by Robin Itzler, OC-Breeze.com
The Emmy Awards recognizes excellence in television broadcasting and was first handed out in 1949, but only to honor Los Angeles programs. By the 1950s, it became a national award for all programming in the United States. It wasn’t until 1974 that daytime programming had its own award ceremony.
Behind the accolades, however, television remains a business driven by marketing.
In its early years, companies such as Colgate-Palmolive, Texaco and General Electric were often the sole sponsor of a show named after them. This meant they could market and advertise their own products and services. Today, sole sponsorships still occur (such as the Hallmark Hall of Fame), but as specials rather than weekly programs.
Behind many award-winning programs are stories that offer lessons for success. Here are three of my favorites.
When Seinfeld debuted in 1989, it wasn’t an immediate hit. By all accounts, the show should have been cancelled. However, NBC executives nurtured the program, allowing Jerry, George, Elaine and Kramer time to find an audience. By the middle of its third season, Seinfeld was the program everyone talked about the next day.
Seventy-six million viewers watched its finale in 1998, making it the third most-watched series finale behind M*A*S*H and Cheers. The commercials marketed during the broadcast were approximately $2 million for 30 seconds.
Just like Seinfeld, many successful people take time to develop before they soar to success. In fact, the first time Jerry Seinfeld walked on stage at a comedy club, he got stage fright and froze. The audience quickly booed him off.
Confident in his comic abilities, he returned the following night and successfully performed to an appreciative audience.
What would have happened if the club manager hadn’t give Jerry a second chance to prove he could do it? Even more, how many other comics would not have tried again? Between the manager believing in the young comedian and Jerry believing in himself, his sardonic look at life was about to make him a comic legend.
As Jerry would say, “Not that there’s anything wrong with that.”
Fearing he would look like a hoodlum, television censors wouldn’t allow Fonzie to wear a leather jacket. In early 1974 episodes, he wore a cotton jacket with the collar turned up. As the Fonzie character became popular, censors relented and he was allowed to wear leather.
(Broadcast censorship started in radio and first occurred in 1944 when Eddie Cantor and Nora Martin were singing “We’re Having a Baby, My Baby and Me.” The sound was cut off during the song.)
Interestingly, Henry Winkler’s Fonzie was conceived as a secondary character slated to appear in only a few episodes. It quickly became obvious that America adored Arthur Fonzarelli and wanted to see more of him with the Cunningham family.
When the show went off the air in 1984, Winkler had appeared in every episode and was an American icon; his leather jacket would one day hang in the Smithsonian.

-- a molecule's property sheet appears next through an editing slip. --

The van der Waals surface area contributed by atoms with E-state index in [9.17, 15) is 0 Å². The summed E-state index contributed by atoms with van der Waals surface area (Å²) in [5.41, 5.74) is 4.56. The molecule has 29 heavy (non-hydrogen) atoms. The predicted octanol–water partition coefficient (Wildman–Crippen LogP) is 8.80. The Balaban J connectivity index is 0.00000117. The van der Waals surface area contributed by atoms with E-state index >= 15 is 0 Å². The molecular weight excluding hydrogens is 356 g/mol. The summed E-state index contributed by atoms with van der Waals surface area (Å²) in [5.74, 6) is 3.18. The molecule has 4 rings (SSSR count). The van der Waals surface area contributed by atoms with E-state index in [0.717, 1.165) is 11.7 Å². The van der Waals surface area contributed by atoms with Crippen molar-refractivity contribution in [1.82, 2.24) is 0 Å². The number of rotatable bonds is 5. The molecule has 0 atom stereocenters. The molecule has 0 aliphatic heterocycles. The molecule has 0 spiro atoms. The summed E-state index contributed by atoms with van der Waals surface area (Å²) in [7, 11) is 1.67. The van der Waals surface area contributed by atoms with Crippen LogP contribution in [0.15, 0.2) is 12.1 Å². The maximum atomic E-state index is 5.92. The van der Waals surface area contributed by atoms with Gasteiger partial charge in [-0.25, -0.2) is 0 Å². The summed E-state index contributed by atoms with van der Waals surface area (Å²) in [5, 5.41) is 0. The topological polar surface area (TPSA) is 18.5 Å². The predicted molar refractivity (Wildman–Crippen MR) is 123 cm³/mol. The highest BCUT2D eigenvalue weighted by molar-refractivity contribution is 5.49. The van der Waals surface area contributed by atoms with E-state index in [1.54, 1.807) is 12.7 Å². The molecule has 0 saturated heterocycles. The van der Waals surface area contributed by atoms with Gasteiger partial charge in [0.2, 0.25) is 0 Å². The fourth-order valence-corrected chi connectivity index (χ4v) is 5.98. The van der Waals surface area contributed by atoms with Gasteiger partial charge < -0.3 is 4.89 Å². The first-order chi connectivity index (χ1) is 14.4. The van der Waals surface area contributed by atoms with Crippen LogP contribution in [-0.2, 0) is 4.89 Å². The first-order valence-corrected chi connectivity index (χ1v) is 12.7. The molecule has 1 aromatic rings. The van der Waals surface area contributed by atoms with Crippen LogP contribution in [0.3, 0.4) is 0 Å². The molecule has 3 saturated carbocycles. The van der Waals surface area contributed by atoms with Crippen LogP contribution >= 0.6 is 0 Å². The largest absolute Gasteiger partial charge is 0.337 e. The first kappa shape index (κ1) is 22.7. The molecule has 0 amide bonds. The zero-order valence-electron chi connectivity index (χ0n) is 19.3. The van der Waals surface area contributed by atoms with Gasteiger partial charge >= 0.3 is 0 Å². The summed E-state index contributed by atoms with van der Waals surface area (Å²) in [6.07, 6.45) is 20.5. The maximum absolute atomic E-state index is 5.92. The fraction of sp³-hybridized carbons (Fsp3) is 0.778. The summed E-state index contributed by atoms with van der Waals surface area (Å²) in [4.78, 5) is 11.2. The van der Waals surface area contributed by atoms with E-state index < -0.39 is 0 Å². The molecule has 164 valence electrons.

Successful people know how to take advantage of small opportunities that others might not recognize. Henry Winkler turned a small character role into the legendary Fonzie, eventually becoming the show’s star.
How many other actors would have performed as the script demanded and then continued looking for their big break, not realizing this was their big break?
It’s the same in the working world, especially corporate America where employees are often pigeonholed in a position. (Think of the secretary who seeks to advance into management, but is never promoted for a variety of reasons.)
Believing in yourself and what you can do rather than accepting what others assume you can’t do is often the difference between mediocre and outstanding performance. Opportunities are everywhere, but sometimes you have to create them yourself. Fonzie would give you thumbs up and say, “Aaaay!”
The Ed Sullivan Show
On Sunday night, February 9, 1964, I was doing homework when my father yelled out, “Robin, come look at these long haired guys!”
Our small black and white television had four young men singing while teenage girls were screaming and crying for John, Paul, George and Ringo. This was The Beatles first live television performance in America.
When they finished their second song, it was pandemonium in the theater and throughout America as hysterical girls were shouting for The Beatles to remain on stage. They would sing two more songs later in the program — with me screaming along with the teenage girls in the audience.
As the hysteria and mayhem continued, Ed Sullivan introduced the next act on his show: international magician Fred Kaps. Revered by magicians throughout the world, Fred Kaps was the only three-time Fédération Internationale des Sociétés Magiques Grand Prix winner.
Rather than be overwhelmed about following the Fab Four, the Dutch-born Kaps gave an outstanding magical performance that was seen by 73 million viewers, many of whom were watching the show just to see The Beatles.
How many times in our professional and personal life do we follow an act like The Beatles?
If you find yourself in that situation, be like Fred Kaps who gave a performance as if everyone had tuned into The Ed Sullivan Show to see him! Carry yourself with confidence and it won’t ever matter who you follow.
“Live on this stage…” Ed Sullivan would introduce you — and all the applause would be yours.